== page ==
• "Emissions Trading Schemes and Directed Technological Change: Evidence from China" [Job Market Paper] [Draft] (submitted)

Abstract: This paper examines the impact of carbon emissions trading schemes (ETS) on technical change proxied by the number of green patents in the context of the pilot ETS in China. I find a small increase of 0.16 patents per firm and year. A 10 percent increase in carbon prices increases green patents by 2 percent. The strongest effects are for the two regions in the upper range of carbon prices and for more productive firms. However, there are contrasting patterns at the extensive and intensive margins of green innovation: the pilot ETS reduces entry into green innovative activities but increases levels of innovating for firms that were innovative before they were regulated by ETS, especially for the more productive firms. This indicates that an important policy challenge is to encourage the firms covered by ETS to start innovation in green technologies; this applies particularly to the larger and more productive firms.

  • "Heterogeneous Responses to Carbon Pricing: Firm-level Evidence from Beijing Emissions Trading Scheme", with Da Zhang, Xiliang Zhang and Thomas Sterner, draft forthcoming

Abstract: Using a fuzzy regression discontinuity design on a unique firm-level carbon emissions data, we study the effect of pilot Emissions Trading Scheme in Beijing on emissions mitigation. We find that emissions are reduced by 36 percent. However, this result is not significantly different from zero. We then estimate the effects by sectors and find that pilot firms in the industrial sector significantly reduce carbon emissions by 54 percent. Additionally, the pilot ETS accelerates the coal phase-out process by increasing natural gas consumption and decreasing coal consumption. We do not find such an evidence on firms in the service sector.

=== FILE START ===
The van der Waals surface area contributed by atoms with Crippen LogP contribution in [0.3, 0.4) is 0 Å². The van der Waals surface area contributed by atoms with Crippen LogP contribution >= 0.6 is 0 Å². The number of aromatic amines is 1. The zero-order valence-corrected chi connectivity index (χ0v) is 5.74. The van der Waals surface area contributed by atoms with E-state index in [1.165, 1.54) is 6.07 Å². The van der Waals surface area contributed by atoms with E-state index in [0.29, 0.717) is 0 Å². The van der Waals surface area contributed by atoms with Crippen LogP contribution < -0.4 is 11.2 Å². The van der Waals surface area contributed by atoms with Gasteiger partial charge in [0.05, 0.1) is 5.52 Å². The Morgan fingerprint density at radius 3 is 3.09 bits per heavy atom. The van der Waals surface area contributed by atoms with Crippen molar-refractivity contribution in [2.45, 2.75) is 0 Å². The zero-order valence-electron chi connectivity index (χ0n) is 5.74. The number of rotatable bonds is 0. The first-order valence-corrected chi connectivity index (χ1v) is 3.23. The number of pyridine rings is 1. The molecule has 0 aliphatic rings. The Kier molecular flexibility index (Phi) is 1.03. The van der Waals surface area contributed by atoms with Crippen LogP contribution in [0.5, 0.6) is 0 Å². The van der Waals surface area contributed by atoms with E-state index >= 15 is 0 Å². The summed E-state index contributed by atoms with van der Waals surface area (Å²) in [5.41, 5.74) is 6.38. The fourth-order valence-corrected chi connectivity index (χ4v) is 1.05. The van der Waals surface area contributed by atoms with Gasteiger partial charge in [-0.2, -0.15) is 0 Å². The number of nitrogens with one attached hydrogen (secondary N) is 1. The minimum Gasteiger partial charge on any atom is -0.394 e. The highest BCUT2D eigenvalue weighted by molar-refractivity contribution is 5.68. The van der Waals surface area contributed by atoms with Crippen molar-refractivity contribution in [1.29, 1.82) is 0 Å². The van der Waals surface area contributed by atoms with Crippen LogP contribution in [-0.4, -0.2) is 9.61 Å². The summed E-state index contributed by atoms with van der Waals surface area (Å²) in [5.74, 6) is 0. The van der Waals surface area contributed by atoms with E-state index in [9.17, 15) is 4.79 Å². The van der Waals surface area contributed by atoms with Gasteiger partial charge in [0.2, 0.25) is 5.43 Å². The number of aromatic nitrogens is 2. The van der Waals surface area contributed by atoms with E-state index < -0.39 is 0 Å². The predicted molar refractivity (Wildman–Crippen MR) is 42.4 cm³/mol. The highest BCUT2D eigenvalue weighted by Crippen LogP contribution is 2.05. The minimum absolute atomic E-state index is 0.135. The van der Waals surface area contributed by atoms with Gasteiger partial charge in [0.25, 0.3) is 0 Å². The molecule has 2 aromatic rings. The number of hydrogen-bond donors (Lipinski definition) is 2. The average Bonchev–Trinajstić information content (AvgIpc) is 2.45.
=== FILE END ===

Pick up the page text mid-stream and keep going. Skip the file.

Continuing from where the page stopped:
• "The Weakest Link: Assessing the Supply Chain Effect of Natural Disasters", with Katharina Längle and Ankai Xu, draft forthcoming

Abstract: This paper uses Chinese firm level data to detect the international propagation of adverse shocks triggered by the US hurricane season in 2005. We provide evidence that Chinese processing manufacturers with tight trade linkages to the US reduce their intermediate imports from the US between July and October 2005. We further show that the direct exposure to US supply shocks led to a temporary decline of firm exports between September and November 2005. Moreover, the paper finds that firms with more diversified suppliers tend to be less affected by the US hurricane disaster. The paper does not find consistent evidence for an international propagation of supply shocks along global value chains.


  • "Trade, Environmental Regulation and Innovation"

  • "Environmental Regulation and the Geography of Green Innovation", with Ankai Xu

PUBLICATIONS (Before PhD Studies)

"Study on the Promotion of Natural Gas-Fired Electricity with Energy Market Reform in China Using a Dynamic Game-Theoretic Model", with Qi Zhang et al., Applied Energy. 2017, 185, 1832-1839.